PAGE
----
I am a better than average Chem student, however, I am stumped on two problems related to 'the phosphate buffer system' and one other concerned with CO2 gas blown through a straw in H2O.
1) The phosphate buffer system used in this exercise consists of the phosphate buffer pair known as KH2PO4 & K2HPO. I need to write the chemical equation which occurs when H2SO4 is added to this buffer system.
2) Also, the chemical equation that occurs when NaOH is added to this same 'phosphate buffer system'.
3) If you breathe H2O into a straw the H2O becomes more acidic. How is this represented by an equation? I know it is H2CO3, but does it disassociate into ions in the solution?
Barb© BrainMass Inc. brainmass.com October 24, 2018, 5:07 pm ad1c9bdddf
First of all we have to recognize that buffer solutions can consist of either 1) weak acid and its salt with strong base or 2) weak base and its salt with strong acid. In this case your weak acid is H2PO4- and its salt is K2HPO4 (because we can form K2HPO4 from H2PO4- as a weak acid - H2PO4- = H+ + HPO42- - and strong base KOH). Now, if H2PO4- is a weak acid, HPO42- must be a strong base (by acid-base theory). Hence, in your buffer ...
This solution provides step-by-step explanations in 330 words for writing chemical equations when there is a reaction in a buffer system between an acid and a base.
Acid-Base Reactions, Buffer and Thermodynamics
I am stuck on a few chemistry questions. Please help.
17.16) Use information from Appendix D to calculate the pH of (a) a solution that is 0.250 M in sodium formate (HCOONa) and 0.100 M in formic acid (HCOOH); (b) a solution that is 0.510 M in pyridine (C5H5N) and 0.450 M in pyridinium chloride (C5H5NHCl); (c) a solution that is made by combining 55 mL of 0.050 M hydrofluoric acid with 125 mL of 0.10 M sodium fluoride.
For Appendix D see:
17.18) (a) Calculate the percent ionization of 0.125 M lactic acid (Ka = 1.4 × 10−4). (b) Calculate the percent ionization of 0.125 M lactic acid in a solution containing 0.0075 M sodium lactate.
17.28) A buffer contains 0.15 mol of propionic acid (C2H5COOH) and 0.10 mol of sodium propionate (C2H5COONa) in 1.20 L. (a) What is the pH of this buffer? (b) What is the pH of the buffer after the addition of 0.01 mol of NaOH? (c) What is the pH of the buffer after the addition of 0.01 mol of HI?
17.46) Consider the titration of 30.0 mL of 0.050 M NH3 with 0.025 M HCl. Calculate the pH after the following volumes of titrant have been added: (a) 0 mL, (b) 20.0 mL, (c) 59.0 mL, (d) 60.0 mL, (e) 61.0 mL, (f) 65.0 mL.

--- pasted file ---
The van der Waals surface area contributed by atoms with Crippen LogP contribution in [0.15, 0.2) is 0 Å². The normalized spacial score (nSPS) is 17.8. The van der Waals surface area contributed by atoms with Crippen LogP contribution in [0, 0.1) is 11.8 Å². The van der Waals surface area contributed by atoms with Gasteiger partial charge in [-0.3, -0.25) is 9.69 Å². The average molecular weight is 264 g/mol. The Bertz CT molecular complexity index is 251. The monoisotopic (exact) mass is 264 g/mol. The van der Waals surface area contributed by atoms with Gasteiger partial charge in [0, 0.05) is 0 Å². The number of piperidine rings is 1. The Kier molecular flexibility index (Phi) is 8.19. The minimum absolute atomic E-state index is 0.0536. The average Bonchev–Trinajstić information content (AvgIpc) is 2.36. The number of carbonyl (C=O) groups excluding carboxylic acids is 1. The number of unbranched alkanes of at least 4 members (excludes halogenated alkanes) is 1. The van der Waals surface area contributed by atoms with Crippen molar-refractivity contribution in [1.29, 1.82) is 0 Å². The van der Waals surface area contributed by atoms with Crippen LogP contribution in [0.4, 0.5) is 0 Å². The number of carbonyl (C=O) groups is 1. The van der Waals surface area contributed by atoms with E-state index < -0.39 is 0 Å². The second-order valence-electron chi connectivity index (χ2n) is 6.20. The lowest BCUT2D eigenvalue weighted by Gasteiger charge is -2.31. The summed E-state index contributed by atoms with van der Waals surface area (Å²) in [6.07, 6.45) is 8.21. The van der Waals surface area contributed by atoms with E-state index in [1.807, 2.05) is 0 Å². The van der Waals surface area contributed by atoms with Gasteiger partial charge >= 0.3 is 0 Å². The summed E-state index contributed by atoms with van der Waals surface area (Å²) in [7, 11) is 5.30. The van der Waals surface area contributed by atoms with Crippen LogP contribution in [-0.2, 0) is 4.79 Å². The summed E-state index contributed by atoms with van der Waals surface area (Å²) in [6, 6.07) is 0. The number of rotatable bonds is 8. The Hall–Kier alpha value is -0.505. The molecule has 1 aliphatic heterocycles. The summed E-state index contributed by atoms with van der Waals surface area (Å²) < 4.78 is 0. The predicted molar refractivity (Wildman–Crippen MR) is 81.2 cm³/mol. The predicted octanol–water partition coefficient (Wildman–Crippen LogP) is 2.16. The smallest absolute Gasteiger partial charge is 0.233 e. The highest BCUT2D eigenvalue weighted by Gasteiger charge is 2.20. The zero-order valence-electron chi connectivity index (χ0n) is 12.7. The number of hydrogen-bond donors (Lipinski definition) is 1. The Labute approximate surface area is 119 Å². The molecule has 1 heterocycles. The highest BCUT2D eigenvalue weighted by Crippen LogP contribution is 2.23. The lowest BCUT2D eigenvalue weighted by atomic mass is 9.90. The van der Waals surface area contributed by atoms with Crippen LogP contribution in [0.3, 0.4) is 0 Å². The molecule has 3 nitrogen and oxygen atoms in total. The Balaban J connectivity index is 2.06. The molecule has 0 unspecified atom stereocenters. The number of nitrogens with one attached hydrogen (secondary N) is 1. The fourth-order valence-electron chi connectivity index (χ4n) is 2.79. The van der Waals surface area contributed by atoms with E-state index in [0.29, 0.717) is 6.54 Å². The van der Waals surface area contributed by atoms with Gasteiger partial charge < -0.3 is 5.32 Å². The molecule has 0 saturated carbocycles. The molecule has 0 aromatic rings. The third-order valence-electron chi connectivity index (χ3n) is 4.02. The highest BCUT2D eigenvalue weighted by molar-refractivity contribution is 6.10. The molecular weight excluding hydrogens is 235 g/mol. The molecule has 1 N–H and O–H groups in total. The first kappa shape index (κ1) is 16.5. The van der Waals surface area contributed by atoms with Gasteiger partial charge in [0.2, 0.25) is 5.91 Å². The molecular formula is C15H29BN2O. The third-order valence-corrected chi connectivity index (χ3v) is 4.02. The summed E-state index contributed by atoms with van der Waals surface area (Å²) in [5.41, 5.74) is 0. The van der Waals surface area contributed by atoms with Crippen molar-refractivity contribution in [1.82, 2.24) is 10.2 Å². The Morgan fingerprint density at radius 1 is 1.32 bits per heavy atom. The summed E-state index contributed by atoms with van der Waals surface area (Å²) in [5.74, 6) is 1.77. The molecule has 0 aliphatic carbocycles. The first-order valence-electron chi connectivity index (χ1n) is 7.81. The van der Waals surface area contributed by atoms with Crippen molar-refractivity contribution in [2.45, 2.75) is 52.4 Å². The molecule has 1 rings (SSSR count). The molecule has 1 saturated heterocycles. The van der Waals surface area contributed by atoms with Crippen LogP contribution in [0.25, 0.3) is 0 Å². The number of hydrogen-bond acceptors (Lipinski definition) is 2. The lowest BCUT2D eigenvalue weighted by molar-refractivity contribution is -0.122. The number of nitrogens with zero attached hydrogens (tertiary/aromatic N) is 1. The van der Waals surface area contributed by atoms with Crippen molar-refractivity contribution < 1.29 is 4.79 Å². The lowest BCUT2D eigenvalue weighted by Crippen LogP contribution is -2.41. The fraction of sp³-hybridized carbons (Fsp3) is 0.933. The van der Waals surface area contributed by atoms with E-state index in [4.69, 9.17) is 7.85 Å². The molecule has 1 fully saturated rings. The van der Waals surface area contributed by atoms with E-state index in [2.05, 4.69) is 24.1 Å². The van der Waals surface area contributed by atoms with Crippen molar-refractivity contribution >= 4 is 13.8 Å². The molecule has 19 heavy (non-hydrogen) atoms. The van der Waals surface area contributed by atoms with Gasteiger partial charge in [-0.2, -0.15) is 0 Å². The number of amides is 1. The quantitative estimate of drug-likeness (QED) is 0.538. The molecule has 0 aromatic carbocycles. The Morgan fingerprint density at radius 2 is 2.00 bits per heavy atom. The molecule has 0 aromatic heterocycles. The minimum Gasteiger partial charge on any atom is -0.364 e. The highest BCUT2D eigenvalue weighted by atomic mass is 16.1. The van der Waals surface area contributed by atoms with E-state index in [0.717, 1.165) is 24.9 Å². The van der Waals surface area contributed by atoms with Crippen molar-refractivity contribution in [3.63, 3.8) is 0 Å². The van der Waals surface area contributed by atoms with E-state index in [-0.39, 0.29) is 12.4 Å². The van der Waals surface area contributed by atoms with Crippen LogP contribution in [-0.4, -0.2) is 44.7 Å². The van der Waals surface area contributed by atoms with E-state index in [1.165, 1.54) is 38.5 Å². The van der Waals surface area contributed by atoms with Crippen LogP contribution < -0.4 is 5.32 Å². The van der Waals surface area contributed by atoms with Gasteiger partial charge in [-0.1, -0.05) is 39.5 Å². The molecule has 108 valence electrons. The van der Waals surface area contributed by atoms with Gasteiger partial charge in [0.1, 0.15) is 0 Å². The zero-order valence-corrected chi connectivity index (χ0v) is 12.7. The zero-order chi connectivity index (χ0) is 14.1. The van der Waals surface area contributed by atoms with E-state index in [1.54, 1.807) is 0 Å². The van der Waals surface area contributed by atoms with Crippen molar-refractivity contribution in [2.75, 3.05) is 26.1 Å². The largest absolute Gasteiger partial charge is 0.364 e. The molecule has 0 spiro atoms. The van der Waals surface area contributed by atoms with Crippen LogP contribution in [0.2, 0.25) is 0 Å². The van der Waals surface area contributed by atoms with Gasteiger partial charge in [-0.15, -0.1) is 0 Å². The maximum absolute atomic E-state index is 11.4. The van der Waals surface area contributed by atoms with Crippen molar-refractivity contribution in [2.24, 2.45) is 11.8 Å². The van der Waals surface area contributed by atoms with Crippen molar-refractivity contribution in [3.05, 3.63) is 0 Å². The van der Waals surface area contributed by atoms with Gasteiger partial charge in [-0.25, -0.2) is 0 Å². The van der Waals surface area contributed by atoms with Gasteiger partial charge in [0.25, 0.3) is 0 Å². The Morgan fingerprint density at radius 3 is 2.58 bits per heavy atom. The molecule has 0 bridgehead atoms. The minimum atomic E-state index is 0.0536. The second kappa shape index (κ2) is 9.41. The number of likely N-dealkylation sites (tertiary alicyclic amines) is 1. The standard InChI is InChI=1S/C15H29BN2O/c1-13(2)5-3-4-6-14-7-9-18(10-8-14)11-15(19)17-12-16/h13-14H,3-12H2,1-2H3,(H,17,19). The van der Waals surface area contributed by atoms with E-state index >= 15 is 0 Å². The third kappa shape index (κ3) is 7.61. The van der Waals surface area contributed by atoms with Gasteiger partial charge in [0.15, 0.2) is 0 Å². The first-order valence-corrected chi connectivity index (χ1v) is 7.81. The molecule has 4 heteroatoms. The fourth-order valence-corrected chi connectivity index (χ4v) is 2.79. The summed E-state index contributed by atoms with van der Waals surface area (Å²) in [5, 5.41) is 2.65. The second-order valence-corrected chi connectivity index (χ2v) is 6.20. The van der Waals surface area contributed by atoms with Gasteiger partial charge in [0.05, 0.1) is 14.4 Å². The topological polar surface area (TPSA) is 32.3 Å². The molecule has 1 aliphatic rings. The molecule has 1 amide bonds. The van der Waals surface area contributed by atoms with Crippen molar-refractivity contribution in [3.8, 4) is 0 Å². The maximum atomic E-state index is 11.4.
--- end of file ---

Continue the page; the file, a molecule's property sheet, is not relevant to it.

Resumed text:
17.66) Using the value of Ksp for Ag2S, Ka1 and Ka2 for H2S, and Kf = 1.1 × 105 for AgCl2−, calculate the equilibrium constant for the following reaction:
Ag2S(s) + 4 Cl−(aq) + 2 H+(aq) ⇌ 2 AgCl2−(aq) + H2S(aq)
17.72) A solution of Na2SO4 is added dropwise to a solution that is 0.010 M in Ba2+ and 0.010 M in Sr2+. (a) What concentration of SO42− is necessary to begin precipitation? (Neglect volume changes. BaSO4: Ksp = 1.1 × 10−10; SrSO4: Ksp = 3.2 × 10−7.) (b) Which cation precipitates first? (c) What is the concentration of SO42− when the second cation begins to precipitate?
17.89) A sample of 0.1687 g of an unknown monoprotic acid was dissolved in 25.0 mL of water and titrated with 0.1150 M NaOH. The acid required 15.5 mL of base to reach the equivalence point. (a) What is the molecular weight of the acid? (b) After 7.25 mL of base had been added in the titration, the pH was found to be 2.85. What is the Ka for the unknown acid?
19.26) The element gallium (Ga) freezes at 29.8°C, and its molar enthalpy of fusion is ΔHfus = 5.59 kJ/mol. (a) When molten gallium solidifies to Ga(s) at its normal melting point, is ΔS positive or negative? (b) Calculate the value of ΔS when 60.0 g of Ga(l) solidifies at 29.8°C.
19.44) Predict the sign of ΔSsys for each of the following processes: (a) Molten gold solidifies. (b) Gaseous Cl2 dissociates in the stratosphere to form gaseous Cl atoms. (c) Gaseous CO reacts with gaseous H2 to form liquid methanol, CH3OH. (d) Calcium phosphate precipitates upon mixing Ca(NO3)2(aq) and (NH4)3PO4(aq).
19.54) Calculate ΔS° values for the following reactions by using tabulated S° values from Appendix C. In each case explain the sign of ΔS°.
(a) HNO3(g) + NH3(g) → NH4NO3(s)
(b) 2 Fe2O3(s) → 4 Fe(s) + 3 O2(g)
(c) CaCO3(s, calcite) + 2HCl(g) → CaCl2(s) + CO2(g) + H2O(l)
(d) 3 C2H6(g) → C6H6(l) + 6 H2(g)
19.66) From the values given for ΔH° and ΔS°, calculate ΔG° for each of the following reactions at 298 K. If the reaction is not spontaneous under standard conditions at 298 K, at what temperature (if any) would the reaction become spontaneous?
19.86) The Kb for methylamine (CH3NH2) at 25°C is given in Appendix D. (a) Write the chemical equation for the equilibrium that corresponds to Kb. (b) By using the value of Kb, calculate ΔG° for the equilibrium in part (a). (c) What is the value of ΔG at equilibrium? (d) What is the value of ΔG when [H+] = 6.7 × 10-9 M, [CH3NH3+] = 2.4 × 10-3 M, and [CH3NH2] = 0.098 M?
19.97) Consider the following three reactions:
(i) Ti(s) + 2 Cl2(g) → TiCl4(g)
(ii) C2H6(g) + 7 Cl2(g) → 2 CCl4(g) + 6 HCl(g)
(iii) BaO(s) + CO2(g) → BaCO3(s)
(a) For each of the reactions, use data in Appendix C to calculate ΔH°, ΔG°, and ΔS° at 25°C. (b) Which of these reactions are spontaneous under standard conditions at 25°C? (c) For each of the reactions, predict the manner in which the change in free energy varies with an increase in temperature.
For appendix C See: